The significance of this region lies not just in its millennia-old biblical cities, but also in the world's saltiest body of water, the Dead Sea, captivating local markets, awe-inspiring desert vistas, and the towering urban center of Tel Aviv.
Capernaum: Situated on the northern shore of the Sea of Galilee, Capernaum holds significance as the former residence of apostles Peter, James, Andrew, and John. Extensive archaeological excavations have unveiled two ancient synagogues constructed one atop the other.
Dead Sea: The Dead Sea, Earth's lowest body of water, teems with therapeutic qualities due to its extraordinarily high salt content that renders it devoid of life. With salt content four times that of most oceans, floating in the Dead Sea becomes effortless, making it the sole location on the planet where you can leisurely read a newspaper while reclining on the water. It's an unquestionably unique experience.
Jerusalem: The Old City of Jerusalem boasts a rich history spanning over 3,000 years, encircled by imposing Ottoman city walls from the 16th century. It's an intriguingly distinctive locale where the 1st century meets the 21st century, where charming historic neighborhoods coexist with gleaming office towers and high-rise apartments. It's a place that truly needs to be witnessed to be fully appreciated.
Tel Aviv: As Israel's second-largest city and its largest metropolitan area, Tel Aviv exudes a modern, vibrant, and cosmopolitan atmosphere. It stands as one of the nation's most valuable assets, offering a sun-soaked coastline where coffee and culinary innovation take center stage, a place where residents converse in countless languages under the sun, and life is embraced outdoors and to the fullest.
Tiberias: Tiberias stands as one of the four holy cities of Judaism, housing the revered resting places of sages and serving as a favored hub for Christian pilgrims exploring sacred sites around the Sea of Galilee. For over 2,000 years, Tiberias has been a sought-after destination for travelers. Dating back to Roman times, this bustling resort town, situated around 17 natural mineral hot springs more than 600 feet below sea level, has welcomed visitors from all corners of the ancient world.
When to go / useful information
When to go
During the low season, which spans from December to February, the northern regions, especially at higher elevations, can be quite chilly. This period offers an excellent opportunity to escape to the inviting warmth of Eilat and the Dead Sea. In contrast, from October through November and from March to June, you may encounter occasional rain, but more frequently, the weather tends to be warm and sunny.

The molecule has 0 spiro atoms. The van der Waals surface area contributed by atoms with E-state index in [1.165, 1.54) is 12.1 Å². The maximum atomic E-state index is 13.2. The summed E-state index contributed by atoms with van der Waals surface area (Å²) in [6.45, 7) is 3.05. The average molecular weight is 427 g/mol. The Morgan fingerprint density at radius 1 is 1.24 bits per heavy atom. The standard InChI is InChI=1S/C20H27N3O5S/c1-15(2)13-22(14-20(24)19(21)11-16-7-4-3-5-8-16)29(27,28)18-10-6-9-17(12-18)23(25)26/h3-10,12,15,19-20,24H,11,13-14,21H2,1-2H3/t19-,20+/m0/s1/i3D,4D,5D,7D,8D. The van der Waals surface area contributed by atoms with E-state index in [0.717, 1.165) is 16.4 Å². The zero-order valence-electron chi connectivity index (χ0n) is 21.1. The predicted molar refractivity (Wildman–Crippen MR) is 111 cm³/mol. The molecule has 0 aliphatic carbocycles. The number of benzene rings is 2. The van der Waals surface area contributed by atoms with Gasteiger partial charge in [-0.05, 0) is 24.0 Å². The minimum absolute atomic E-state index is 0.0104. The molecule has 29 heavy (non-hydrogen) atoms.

The months of March and April are particularly charming for hiking, thanks to the spring wildflowers in full bloom. On the other hand, the high season, occurring in July and August, brings warm temperatures to Jerusalem, while Tel Aviv, Eilat, and Tiberias experience muggy conditions.
Currency:Israeli new shekel
What makes it special: This remarkable land of living history holds an undeniable allure. It's a captivating destination, offering a unique opportunity to witness the striking contrasts between ancient Judaism and surprisingly modern 21st-century elements.
Weather: In the off-peak season, spanning from December to February, the northern regions, particularly at higher altitudes, can be quite chilly. This period provides an excellent chance to bask in the warmth of Eilat and the Dead Sea. Conversely, from October through November and from March to June, you might encounter occasional rain, but more often, the weather leans towards being warm and sunny. March and April, with their blooming spring wildflowers, make for an ideal time to engage in hiking. On the flip side, the high season, in July and August, ushers in warm temperatures in Jerusalem, while Tel Aviv, Eilat, and Tiberias experience muggy conditions.
Social customs: Though Western visitors may initially perceive Israelis as brusque or even impolite, it's important to understand that this is a customary rather than a deliberate trait. Honesty, directness, openness, and warmth are the norm in Israeli social interactions. Hospitality is prevalent, and locals take great joy in sharing their homeland with visitors.